2. re: coll

                    "...mashed would be awesome but that is too everyday for a special meal"

                    I find that funny because mashed taters are definitely a special occassion meal in my house. We do roasted a couple times a week, but mashed only two or three times a year. I find them to be a pain.

                    1. re: Christina D

                      They ARE a pain but my husband is not a potato lover, he mostly likes fries which I tend to avoid. Thank goodness for Nathan's crinkle cuts. Mashed is second on his list, and believe it or not, he seems to prefer instant to fresh. If I don't feel like partaking, I will make him instant and he's perfectly happy. The way I like them is of course from scratch and a lot of work, but worth it when I'm in the mood.

                2. You probably don't want to go to the bother but here's another suggestion: 'SV' the chicken parts. When they have cooled to room temp dip them in a light batter then into the deep fryer. In a couple of minutes you'll have some pretty amazing crispy golden fried chicken.

                  1 Reply
                  1. re: Puffin3

                    Not sure what SV is (sous vide I'm guessing), but definitely will let the chicken come to room temp either way. I am so bad with abbreviations.

                  2. Thanks everyone, the chicken came out awesome. I have to put this back in my rotation!

                    7 Replies
                    1. re: coll

                      Maybe I missed it, but did you deep fry? To me good fried chicken needs that buttermilk bath and some over spiced flour. I s'pose the side dishes are driven more by the coating than what's inside it.

                      Corn pudding is something I've never eaten, much less made. I'm gonna have to try you're recipe - thanks - it looks like a dish the Mrs. would dig. I'm no fan of Captain Morgan's - but it's always good to have an excuse to bring some rum into the house. I'd bet bourbon would work great too.

                      1. re: MGZ

                        No I pan fried the chicken. I haven't made it in so long because last time I deep fried it and thought I had lost my touch, turns out it was just the deep frying that ruined it. Whew!

                        The corn pudding is so different and so good, it's a savory custard and makes a nice presentation. I highly recommend the Capt Morgan, but as I said I think vanilla would be what most would use.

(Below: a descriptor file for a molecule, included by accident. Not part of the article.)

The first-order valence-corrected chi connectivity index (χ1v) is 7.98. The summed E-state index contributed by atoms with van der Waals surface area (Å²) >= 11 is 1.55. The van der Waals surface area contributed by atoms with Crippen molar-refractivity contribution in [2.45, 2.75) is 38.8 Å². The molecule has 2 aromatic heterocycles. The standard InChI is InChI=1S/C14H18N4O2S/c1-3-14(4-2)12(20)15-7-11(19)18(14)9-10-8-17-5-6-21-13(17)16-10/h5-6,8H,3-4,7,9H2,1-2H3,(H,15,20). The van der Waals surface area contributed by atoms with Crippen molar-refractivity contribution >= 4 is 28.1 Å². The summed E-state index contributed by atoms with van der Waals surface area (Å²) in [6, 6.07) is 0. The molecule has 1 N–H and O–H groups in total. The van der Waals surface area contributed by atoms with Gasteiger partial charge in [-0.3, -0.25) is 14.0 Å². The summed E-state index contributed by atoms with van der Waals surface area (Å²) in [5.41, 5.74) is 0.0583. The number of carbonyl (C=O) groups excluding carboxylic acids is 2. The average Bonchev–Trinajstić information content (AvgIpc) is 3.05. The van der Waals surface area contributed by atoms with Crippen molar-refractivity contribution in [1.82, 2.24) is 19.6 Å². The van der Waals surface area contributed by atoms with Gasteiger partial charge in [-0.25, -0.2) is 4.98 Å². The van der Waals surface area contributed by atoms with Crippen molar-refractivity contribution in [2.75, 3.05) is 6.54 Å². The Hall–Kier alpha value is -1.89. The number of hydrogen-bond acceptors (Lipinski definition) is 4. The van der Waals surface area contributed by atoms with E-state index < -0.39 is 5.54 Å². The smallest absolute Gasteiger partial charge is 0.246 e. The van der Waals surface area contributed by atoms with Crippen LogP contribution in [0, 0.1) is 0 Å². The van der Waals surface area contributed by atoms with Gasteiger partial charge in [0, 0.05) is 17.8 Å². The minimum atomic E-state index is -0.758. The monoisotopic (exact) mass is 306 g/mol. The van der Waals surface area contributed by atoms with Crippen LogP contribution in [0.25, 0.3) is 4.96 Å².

1. re: coll

                          I bet that pudding would work well with barbecue too. Might have to be the way we try it.

                          1. re: coll

                            Coll - I may try this dish as a part of my contribution to a Super Bowl party (I think the hosts want me to make barbecue, didn't say it, but it was certainly implied). Can I use previously frozen, thawed kernals, or should I wait to try it this summer when the Jersey corn is ripe?

                            1. re: MGZ

                              No, it's got lots of levels of flavors, and beside for Superbowl, who's sitting there looking for nuances? It will be fine! I used to always make it with frozen, until I realized the coolness of saving some from the farm in the fall. Just thaw it out before you begin, which you already know. Then make it again with local corn later in the year and compare.

                          2. re: MGZ

                            The key to the preparation!!! I love the way you express it:

                            "that buttermilk bath and some over spiced flour"

                            You hit the nail on the head.

                            The late Sylvia Woods, of Sylvia's restaurant in New York City, would bathe, then flour, then dip then flour again (no eggs involved) -- but then she'd let the flour-coated chicken sit on a sheet pan in a warm place (next to where she'd proof the biscuits) so the outside would actually dry out. Some people are squeamish about leaving chicken out at room temp for the required hour but chicken done this way is sinfully crispy outside and moist inside!

                            1. re: shaogo

                              "The late Sylvia Woods, of Sylvia's restaurant in New York City, would bathe, then flour, then dip then flour again (no eggs involved) -- but then she'd let the flour-coated chicken sit on a sheet pan in a warm place (next to where she'd proof the biscuits) so the outside would actually dry out."

                              Exactly.

                        2. It just occurred to me, if you're a Chowhound of a certain age (like me) you might have one of those big old electric skillets somewhere in the house. I parted with mine only after the cord caught fire and I gave up.

                          The electric skillet solves the problem of having to monitor the fire so it's one less thing to worry about during this busy, messy (but delicious) process.